How Archivists And Coders Plan To Stop Censorship Under Trump
Archivists, coders and other volunteers will gather on the sixth floor of the library at the University of Pennsylvania on Jan. 13 and 14 to preserve federal data that they believe could be at risk after Donald Trump is sworn in.
Their work, dubbed DataRefuge, is part of an effort that began with a tweet by meteorologist Eric Holthaus. Other volunteers are working in Toronto, Indianapolis, San Diego and other cities.
“We think of censorship in a very specific way like book burning,” said Bethany Wiggin, the associate professor who is leading the effort in Philadelphia. “But a lot of times it isn’t as spectacular. One person’s censorship is another person’s precautionary measure.”
Concerns about censorship under Trump have transformed the arcane art of saving web pages at the end of a president’s term into a crowdsourced effort with hackathons, fundraising, and pleas for help on Twitter.
“There’s just going to be massive losses,” predicted writer Russ Kick, creator of a website, The Memory Hole 2, whose name derives from Orwell’s Nineteen Eighty-Four, in which the Ministry of Truth rewrote history and made inconvenient facts disappear.
Kick’s site features documents and videos such as Guantanamo prison commander Peter Clarke saying he won’t follow orders to torture.
Sarah Wu, a Philadelphia official who has helped the city plan how to respond to climate change, said the city has used federal data about temperatures and precipitation to plan how to respond to rising sea levels.
“Our whole program relies on federal data,” said Wu, the deputy director for planning in the Mayor’s Office of Sustainability. “We want to see it preserved.”
Some professors say that taking down climate data could be catastrophic.
“For this administration, or any new administration, it is part of our job as scientists to make clear how science fits into the well-being of people today…” climate change expert Richard Alley wrote.
Wiggin said that some of the data that DataRefuge is interested in can’t be easily downloaded, or scraped, from federal websites so the volunteers are coming up with more complicated ways of saving the information.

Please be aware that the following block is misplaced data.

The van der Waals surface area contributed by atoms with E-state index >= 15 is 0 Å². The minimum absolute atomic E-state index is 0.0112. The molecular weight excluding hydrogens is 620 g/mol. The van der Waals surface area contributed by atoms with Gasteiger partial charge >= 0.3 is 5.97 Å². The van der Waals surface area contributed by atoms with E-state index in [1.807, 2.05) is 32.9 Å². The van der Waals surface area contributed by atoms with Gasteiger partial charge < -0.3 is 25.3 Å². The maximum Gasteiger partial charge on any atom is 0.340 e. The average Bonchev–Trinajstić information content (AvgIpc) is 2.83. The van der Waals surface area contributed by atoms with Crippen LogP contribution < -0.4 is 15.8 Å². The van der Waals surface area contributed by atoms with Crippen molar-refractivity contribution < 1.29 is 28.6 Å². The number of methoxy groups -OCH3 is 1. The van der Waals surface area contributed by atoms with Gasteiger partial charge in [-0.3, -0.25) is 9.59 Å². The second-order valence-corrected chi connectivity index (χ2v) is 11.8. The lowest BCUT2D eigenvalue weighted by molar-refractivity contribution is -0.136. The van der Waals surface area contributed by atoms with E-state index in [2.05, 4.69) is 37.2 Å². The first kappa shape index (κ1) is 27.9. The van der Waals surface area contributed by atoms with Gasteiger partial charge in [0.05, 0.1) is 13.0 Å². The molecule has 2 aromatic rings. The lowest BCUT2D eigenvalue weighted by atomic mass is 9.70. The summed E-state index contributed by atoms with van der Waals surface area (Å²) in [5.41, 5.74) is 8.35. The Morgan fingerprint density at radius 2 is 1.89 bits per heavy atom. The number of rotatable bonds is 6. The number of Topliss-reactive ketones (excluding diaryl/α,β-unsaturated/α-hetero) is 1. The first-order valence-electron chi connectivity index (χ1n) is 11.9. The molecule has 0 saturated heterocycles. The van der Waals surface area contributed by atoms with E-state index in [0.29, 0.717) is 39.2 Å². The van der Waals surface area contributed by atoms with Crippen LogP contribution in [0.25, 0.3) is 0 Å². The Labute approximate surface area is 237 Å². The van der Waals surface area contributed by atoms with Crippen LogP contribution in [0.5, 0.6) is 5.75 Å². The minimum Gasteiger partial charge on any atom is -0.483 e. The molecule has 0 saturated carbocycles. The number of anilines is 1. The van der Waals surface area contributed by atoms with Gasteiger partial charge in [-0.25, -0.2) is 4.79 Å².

These efforts supplement the Internet Archive, a nonprofit with copies of 279 billion web pages.
The founder of the Internet Archive, Brewster Kahle, is so concerned about Trump that he wants to raise $5 million so the Internet Archive can store a copy of all its data in Canada.
Kahle mentioned the Library of Alexandria in Egypt, one of the ancient world’s most significant libraries, in an interview with The Los Angeles Times. The library was destroyed by fire about 2,000 years ago.
“If you’re running an operation designed for the long term the best thing you can do is make copies, Kahle told the Times.
If Trump’s administration does pull reports and databases off the web, it won’t be the first time this has happened.
Kick found that records such as reports from the Civil Rights Commission were taken off the web while George W. Bush was president.
Kick listed websites that could be particularly at risk under Trump’s administration. His list includes records of the 9-11 Commission, and tax returns filed by nonprofits, known as 990s. These IRS records include the Donald J. Trump Foundation and the Eric Trump Foundation.
Donald Trump has said he wants to dissolve his foundation which is being investigated by the New York attorney general.
The video of Clarke, the Guantanamo commander, was quickly taken down by the Defense Department. The video shows Clarke talking about what the Trump election might mean for the navy base.
Some of the people Trump wants to appoint have been taking down their own sites.
Kick said the website for Michael Flynn’s consulting firm disappeared soon after Flynn was named Trump’s national security adviser. K.T. McFarland, whom Trump has named his deputy national security adviser, deleted her Twitter and Facebook accounts.
Jefferson Bailey, the director of the Internet Archive, is expected to speak at the DataRefuge in Philadelphia, and there will be training before the all-day event on Saturday.
Wiggin said that there shouldn’t be any moral ambiguity about the prospect of censorship under Trump affecting the availability of climate data.
“Censorship in this instance is going to be really catastrophic,” she said.